“The most challenging part about it [running a restaurant] is managing your staff. Hospitality has a bad reputation of high turnover. You get your lifers, but most of the other staff, it’s like a revolving door, in and out. We don’t really have that here at Mondello,” says Jessica.
Interestingly, she prefers to hire front-of-house staff that are new to the industry. “I hire friendly people with smiley faces and hospitable natures. People that are hardworking, fast. […] I get a lot of my opinions on [whether] I’m going to give them a shot or not just on how they make me feel sitting down at the interview. I just have them talk to me, because if they’re making me feel good, then chances are they’re going to be good on tables and make my customers feel good,” says Jessica.
It’s clear that Mondello grew in those first four years. But how has it changed since then?
“One thing that really strikes me is, I remember when in the very early stages when there would be absolutely nobody in the dining room on the weekend during the day […],” says Jessica. “I would literally be standing in front of the restaurant trying to talk to people walking by on the street, trying to coax them to come into the restaurant. I’d get two or three tables in and then run in and serve them myself. And then when they were done, I would literally go out and fish for [more] tables.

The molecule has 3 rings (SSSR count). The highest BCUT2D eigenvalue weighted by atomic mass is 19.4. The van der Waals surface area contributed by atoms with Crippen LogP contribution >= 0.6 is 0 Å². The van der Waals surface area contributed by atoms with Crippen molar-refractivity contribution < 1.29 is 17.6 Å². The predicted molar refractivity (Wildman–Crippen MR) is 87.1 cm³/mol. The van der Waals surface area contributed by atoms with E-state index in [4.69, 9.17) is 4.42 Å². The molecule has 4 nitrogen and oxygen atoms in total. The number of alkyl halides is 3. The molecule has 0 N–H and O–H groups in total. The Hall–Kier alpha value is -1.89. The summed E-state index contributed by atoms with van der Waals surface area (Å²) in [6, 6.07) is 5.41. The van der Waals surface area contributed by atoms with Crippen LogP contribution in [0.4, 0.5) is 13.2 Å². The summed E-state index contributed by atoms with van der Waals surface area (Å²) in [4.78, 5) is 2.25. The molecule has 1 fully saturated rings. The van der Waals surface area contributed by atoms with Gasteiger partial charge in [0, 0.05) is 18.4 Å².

“And then a couple of weeks ago I was standing at the bar. And it just—you get those moments where things just hit you—and I looked around and the place was a zoo. We have 20 people that work for us now; everybody was all dressed up, everybody was scrambling, we had every table full, the phone was ringing, there was a line-up at the door, […] the bartender couldn’t even keep up with all the chips that were coming through, or the wine being poured, and you just stop and you look around and you think, ‘Wow. What happened in three and a half years?’
“How it happened? It really is just about listening to what people want and taking every guest seriously and doing your best every single day. Only good can come from that.”
The Iatomasis don’t have fixed plans but are making the most of the opportunity to just enjoy and improve what they have. “Is opening another place part of our five-year plan? No, but I’ve learned never to rule anything out,” says Jessica.
Her advice for students with regards to opening a restaurant: “Don’t do it!” But she does recommend making the most of any feedback. One customer who wrote a negative online review for Mondello turned into a mentor and is now a loyal customer. According to Jessica, mentors are key. So is being motivated by food, service, and entrepreneurship—not money.
When Mondello was just starting, Jessica was a mature student at UTM starting her bachelor of commerce. At 27 years old, she decided to get her charted accountant certification. She graduated in 2009 with distinction and offers from three of the “big four” accounting firms.
Jessica still remembers her first day at UTM—an evening ECO100 lecture with Professor Lee Bailey. She felt overwhelmed by the odds at first, but she made it “to the top of the mountain” of certification and competition and remembers her parents’ pride on graduate day. She believes it’s never too late to start your undergraduate degree.
After all, what she learned during the day in lecture during her undergrad, she brought home and applied to the redevelopment of the restaurant. She remembers sitting down with the department’s associate director, Manfred Schneider, for advice on Mondello—and looks forward to giving back to the institution that played a major role in her now successful business.